Ahn specifically referenced an initiative by the South Korean government to go to a strictly digital educational environment across all public school grades, a movement that is already taking shape and that will presumably be fully digital by 2015. This includes the use of smart boards and smart TVs in all classrooms, which has already occurred, and a greater emergence of tablets for students as young as elementary school.
“The classroom itself is transforming, too. Before, everyone carried the giant backpacks full of books, but now it’s just an iPad.”
But with so many people across different demographics using mobile devices, why isn’t Korea leading the way in ebook consumption? One factor may be price. While not held to some of the laws found in Europe that required ebooks and print books to be the same price, the Korean ebook publishing arena still priced ebooks at only about 70% of the cost of a print edition, which wasn’t an enormous savings, or at least not motivation enough to get people to abandon print. But as bookstores continue to disappear–even faster than in other countries, according to Ahn–ebooks are taking hold simply due to their availability.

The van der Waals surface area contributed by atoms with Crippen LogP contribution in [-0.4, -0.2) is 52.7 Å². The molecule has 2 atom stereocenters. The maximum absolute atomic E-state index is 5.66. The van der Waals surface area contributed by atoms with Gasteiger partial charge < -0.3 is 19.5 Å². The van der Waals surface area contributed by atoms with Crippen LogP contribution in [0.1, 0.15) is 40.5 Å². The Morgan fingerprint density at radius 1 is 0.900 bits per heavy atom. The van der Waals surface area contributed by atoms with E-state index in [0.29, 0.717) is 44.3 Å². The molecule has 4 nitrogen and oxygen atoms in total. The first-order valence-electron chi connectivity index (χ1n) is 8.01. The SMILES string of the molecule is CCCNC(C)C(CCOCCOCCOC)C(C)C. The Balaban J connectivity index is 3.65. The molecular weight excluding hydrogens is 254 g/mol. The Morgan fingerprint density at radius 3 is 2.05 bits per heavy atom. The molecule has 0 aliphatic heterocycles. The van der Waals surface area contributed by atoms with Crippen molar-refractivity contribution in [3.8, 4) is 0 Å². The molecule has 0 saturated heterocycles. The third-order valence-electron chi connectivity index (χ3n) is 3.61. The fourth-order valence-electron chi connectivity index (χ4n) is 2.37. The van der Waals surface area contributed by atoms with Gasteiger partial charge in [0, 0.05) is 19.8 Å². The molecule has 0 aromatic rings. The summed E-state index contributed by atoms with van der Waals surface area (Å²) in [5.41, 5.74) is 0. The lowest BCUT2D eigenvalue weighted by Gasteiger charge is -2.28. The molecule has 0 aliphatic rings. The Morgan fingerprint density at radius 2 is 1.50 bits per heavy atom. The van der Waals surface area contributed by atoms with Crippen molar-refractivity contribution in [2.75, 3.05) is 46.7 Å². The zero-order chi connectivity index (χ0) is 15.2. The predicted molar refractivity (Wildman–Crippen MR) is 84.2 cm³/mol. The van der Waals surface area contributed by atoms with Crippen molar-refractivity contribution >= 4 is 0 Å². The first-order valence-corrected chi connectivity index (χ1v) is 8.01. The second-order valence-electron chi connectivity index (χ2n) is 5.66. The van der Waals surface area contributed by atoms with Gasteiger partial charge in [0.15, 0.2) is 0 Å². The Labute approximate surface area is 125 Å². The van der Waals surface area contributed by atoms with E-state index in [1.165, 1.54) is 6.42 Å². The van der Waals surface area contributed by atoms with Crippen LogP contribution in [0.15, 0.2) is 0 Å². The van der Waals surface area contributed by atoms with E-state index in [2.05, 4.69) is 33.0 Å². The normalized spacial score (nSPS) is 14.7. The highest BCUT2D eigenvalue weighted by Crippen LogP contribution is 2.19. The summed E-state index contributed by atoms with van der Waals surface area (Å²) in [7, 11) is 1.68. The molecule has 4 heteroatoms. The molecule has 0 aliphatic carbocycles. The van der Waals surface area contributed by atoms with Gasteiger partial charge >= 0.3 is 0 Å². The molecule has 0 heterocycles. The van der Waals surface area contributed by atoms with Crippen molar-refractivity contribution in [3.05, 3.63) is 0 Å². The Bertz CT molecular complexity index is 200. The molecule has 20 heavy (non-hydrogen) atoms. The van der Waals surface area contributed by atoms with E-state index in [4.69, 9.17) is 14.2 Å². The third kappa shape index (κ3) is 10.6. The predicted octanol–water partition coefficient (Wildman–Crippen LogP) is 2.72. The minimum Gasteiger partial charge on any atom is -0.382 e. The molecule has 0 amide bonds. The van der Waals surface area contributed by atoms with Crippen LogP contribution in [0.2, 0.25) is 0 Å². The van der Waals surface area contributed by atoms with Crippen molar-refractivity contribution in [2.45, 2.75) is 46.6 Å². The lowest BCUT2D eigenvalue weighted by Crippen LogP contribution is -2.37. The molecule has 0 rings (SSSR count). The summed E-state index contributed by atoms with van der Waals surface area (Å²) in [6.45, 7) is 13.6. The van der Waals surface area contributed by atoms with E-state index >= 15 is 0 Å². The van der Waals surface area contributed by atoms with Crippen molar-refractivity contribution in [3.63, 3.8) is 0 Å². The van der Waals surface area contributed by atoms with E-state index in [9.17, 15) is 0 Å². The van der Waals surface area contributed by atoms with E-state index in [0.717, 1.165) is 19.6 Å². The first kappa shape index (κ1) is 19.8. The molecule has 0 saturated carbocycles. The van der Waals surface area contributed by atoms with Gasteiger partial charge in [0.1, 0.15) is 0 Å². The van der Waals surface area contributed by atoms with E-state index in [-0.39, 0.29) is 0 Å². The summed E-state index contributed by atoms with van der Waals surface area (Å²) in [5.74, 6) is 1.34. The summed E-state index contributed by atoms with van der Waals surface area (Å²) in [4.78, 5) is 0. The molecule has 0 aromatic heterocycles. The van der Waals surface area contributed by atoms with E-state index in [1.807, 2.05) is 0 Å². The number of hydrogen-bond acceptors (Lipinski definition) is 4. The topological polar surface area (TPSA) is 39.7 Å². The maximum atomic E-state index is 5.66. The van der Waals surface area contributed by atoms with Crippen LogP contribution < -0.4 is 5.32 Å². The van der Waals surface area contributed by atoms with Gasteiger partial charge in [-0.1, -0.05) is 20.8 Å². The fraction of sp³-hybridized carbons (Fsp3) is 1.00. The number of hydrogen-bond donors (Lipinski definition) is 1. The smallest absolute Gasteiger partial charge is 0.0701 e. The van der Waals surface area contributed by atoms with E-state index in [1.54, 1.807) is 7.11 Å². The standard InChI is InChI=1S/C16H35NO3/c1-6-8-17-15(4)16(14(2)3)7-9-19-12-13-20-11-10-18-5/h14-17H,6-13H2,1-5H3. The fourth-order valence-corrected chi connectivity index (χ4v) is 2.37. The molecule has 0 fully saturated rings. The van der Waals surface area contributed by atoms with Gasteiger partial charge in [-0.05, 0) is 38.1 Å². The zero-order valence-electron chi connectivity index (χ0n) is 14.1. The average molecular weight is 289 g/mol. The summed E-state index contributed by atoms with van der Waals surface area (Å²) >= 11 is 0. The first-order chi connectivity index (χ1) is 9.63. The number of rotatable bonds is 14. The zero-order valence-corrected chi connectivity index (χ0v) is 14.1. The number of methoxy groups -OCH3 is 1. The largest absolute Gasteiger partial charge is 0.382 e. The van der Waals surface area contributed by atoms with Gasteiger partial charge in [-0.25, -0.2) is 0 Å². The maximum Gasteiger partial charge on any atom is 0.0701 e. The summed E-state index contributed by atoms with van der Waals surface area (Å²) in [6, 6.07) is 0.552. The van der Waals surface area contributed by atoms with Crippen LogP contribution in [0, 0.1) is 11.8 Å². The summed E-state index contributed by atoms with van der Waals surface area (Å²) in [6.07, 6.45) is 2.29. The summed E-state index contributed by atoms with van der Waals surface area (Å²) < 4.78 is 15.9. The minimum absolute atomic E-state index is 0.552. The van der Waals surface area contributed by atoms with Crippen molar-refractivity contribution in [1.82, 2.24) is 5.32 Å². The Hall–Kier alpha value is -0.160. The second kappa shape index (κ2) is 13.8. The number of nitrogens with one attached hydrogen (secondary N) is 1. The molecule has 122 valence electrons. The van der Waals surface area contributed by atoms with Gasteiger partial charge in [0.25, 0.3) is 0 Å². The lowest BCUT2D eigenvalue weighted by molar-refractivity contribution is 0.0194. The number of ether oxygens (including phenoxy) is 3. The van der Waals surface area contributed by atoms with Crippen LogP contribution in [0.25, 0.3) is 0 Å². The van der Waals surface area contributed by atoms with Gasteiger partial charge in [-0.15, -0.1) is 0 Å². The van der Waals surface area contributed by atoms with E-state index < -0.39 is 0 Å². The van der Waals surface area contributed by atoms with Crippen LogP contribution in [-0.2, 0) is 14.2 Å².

Ahn also pointed to the younger generation of readers as being more fully immersed in their ebook consumption. As more and more working parents leave scchool-aged children for longer periods of time, they’re turning to ebooks as a way for their children to be entertained, rather than letting them loose on the internet. This, in turn, has resulted in higher than usual numbers of titles being published for children.
Ahn went on to describe some of the processes which Korean ebook publishing platforms employ, notably a very user friendly drop-and-drag system which he compared to the ease of using Power Point, a factor which may lead to greater numbers of self-published authors, even as greater numbers of readers go digital.
Digital publishing solutions provider Aquafadas unveiled a new, simplified workflow solution this morning at the Frankfurt Book Fair. Called AQ Cloud Authoring, the program streamlines the publishing process for a variety of content developers. From magazines and newspapers who may have large volumes of content to distribute, to small press publishers who don’t have an in-house designer team to develop Adobe InDesign files, Cloud Authoring alleviates much of the labor-intensive process by working directly from a PDF, even those converted in a program like Microsoft Word.
Allison Reber, Communication Manager for Aquafadas, sat down with Good e-Reader to explain how the process is more directly useful and what specific types of content creators could most benefit from the platform.